Please note that this article discusses a live security risk. It is advised that, for now, readers do not click on links from the YouTube page on which The Tomorrow War trailer appears.
I am not a security expert, just a web-savvy writer, but I have had multiple, independent, and equally web-savvy confirm that unexpected and undesirable behaviour occurs.
Yesterday, Prime Video posted to YouTube a trailer for Chris Pratt’s sci-fi The Tomorrow War.
The video has now been seen over 4 million times, not all of them from YouTube but from embedded videos on sites like Geek Native.
Viewers on YouTube have the option to read more, clicking on a panel to reveal a section titled “Get More Prime Video”, which includes links to where to stream it now, Facebook, Twitter and Instagram.
These links appear to be Bitly URLs. Bitly is a popular URL shortener and is used here by Prime Video to make the URLs a bit more friendly on the eye and potentially be remembered and typed into the browser directly.
In some circumstances (desktop and Chrome browser), those clicks do not take readers to the pages that Prime Video intended. Instead, these clicks appear to be hijacked to a traffic site that earns money and may install malicious scripts with passthrough traffic.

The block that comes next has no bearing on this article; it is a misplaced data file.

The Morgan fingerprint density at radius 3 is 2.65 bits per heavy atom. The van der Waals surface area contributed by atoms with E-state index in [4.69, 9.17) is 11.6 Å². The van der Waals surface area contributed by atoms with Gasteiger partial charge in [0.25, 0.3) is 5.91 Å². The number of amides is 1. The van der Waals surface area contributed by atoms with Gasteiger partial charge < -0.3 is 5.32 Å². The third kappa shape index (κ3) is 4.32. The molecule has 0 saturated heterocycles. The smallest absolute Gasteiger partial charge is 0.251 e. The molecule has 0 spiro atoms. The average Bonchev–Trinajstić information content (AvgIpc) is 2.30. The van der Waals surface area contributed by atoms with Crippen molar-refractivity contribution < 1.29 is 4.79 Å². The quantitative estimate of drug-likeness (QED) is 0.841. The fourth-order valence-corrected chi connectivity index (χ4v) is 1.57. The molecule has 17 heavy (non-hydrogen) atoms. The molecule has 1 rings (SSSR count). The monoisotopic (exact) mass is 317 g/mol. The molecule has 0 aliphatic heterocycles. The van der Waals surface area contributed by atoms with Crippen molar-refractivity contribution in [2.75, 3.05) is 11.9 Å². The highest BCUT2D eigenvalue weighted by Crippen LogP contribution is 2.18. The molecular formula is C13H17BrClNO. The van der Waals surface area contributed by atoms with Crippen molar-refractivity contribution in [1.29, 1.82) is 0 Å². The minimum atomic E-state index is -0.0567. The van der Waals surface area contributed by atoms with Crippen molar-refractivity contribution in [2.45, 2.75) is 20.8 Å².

Clicks from the YouTube page do not immediately go to these HTTP (and not HTTPS) Bitly URLs. First, they are redirected by YouTube via a URL like
The destination of the redirect is then attached with one final query string varaible and value pair
It looks like the hackers have managed to insert themselves into this process, perhaps also making their click conditional to certain situations (such as seeing the YouTube referrer header).
All parties involved have good reputations; hacks on either Amazon and Google are incredibly rare. Bitly, often targeted, has defences, and it is generally safe to click on a Bitly link.
Despite successful third-party verification, it is also possible that a compromised browser or extension is responsible for the clickjacking. I urge caution.
Update: 13:30, 27th May
Could a simple copy-paste error be responsible for the apparent clickjacking? One theory suggests so!
As noted, the q= redirect at the end of the YouTube redirect includes the final URL. In the example, the string “%E2%80%8B%E2%80%8B” is visible right at the end, after /WatchMorePrimeVideo.
When those characters are included and not stripped out, then the “bad links” click in.
This is a known side effect of using a rich-text word processor like MS Word or WordPad to copy and paste links. Here’s a Stack Overflow article discussing the phenomena.
You're welcome to share observations about this article in the comments.